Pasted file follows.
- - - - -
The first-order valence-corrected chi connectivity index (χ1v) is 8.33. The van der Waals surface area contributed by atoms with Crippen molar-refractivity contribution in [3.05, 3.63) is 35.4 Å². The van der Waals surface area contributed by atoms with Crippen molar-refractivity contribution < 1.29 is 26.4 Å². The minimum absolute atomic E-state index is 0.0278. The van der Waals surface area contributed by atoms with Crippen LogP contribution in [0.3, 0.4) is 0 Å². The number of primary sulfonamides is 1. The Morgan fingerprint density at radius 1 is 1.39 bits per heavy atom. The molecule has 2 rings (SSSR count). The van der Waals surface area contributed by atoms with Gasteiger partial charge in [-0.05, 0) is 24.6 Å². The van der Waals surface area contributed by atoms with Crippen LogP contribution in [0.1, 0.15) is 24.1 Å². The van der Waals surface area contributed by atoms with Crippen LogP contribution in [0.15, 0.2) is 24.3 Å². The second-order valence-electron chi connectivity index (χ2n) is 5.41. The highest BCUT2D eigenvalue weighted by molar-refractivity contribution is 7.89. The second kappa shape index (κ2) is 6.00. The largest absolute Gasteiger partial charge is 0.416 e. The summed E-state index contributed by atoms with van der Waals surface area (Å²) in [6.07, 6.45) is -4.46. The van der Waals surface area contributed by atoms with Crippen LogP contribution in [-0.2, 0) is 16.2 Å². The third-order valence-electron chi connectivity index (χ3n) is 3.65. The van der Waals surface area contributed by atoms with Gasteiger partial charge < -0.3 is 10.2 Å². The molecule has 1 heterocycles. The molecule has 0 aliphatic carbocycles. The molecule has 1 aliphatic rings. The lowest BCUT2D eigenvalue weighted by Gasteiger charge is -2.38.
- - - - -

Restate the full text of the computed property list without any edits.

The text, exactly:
The first-order valence-corrected chi connectivity index (χ1v) is 8.33. The van der Waals surface area contributed by atoms with Crippen molar-refractivity contribution in [3.05, 3.63) is 35.4 Å². The van der Waals surface area contributed by atoms with Crippen molar-refractivity contribution < 1.29 is 26.4 Å². The minimum absolute atomic E-state index is 0.0278. The van der Waals surface area contributed by atoms with Crippen LogP contribution in [0.3, 0.4) is 0 Å². The number of primary sulfonamides is 1. The Morgan fingerprint density at radius 1 is 1.39 bits per heavy atom. The molecule has 2 rings (SSSR count). The van der Waals surface area contributed by atoms with Gasteiger partial charge in [-0.05, 0) is 24.6 Å². The van der Waals surface area contributed by atoms with Crippen LogP contribution in [0.1, 0.15) is 24.1 Å². The van der Waals surface area contributed by atoms with Crippen LogP contribution in [0.15, 0.2) is 24.3 Å². The second-order valence-electron chi connectivity index (χ2n) is 5.41. The highest BCUT2D eigenvalue weighted by molar-refractivity contribution is 7.89. The second kappa shape index (κ2) is 6.00. The largest absolute Gasteiger partial charge is 0.416 e. The summed E-state index contributed by atoms with van der Waals surface area (Å²) in [6.07, 6.45) is -4.46. The van der Waals surface area contributed by atoms with Crippen LogP contribution in [-0.2, 0) is 16.2 Å². The third-order valence-electron chi connectivity index (χ3n) is 3.65. The van der Waals surface area contributed by atoms with Gasteiger partial charge < -0.3 is 10.2 Å². The molecule has 1 heterocycles. The molecule has 0 aliphatic carbocycles. The molecule has 1 aliphatic rings. The lowest BCUT2D eigenvalue weighted by Gasteiger charge is -2.38.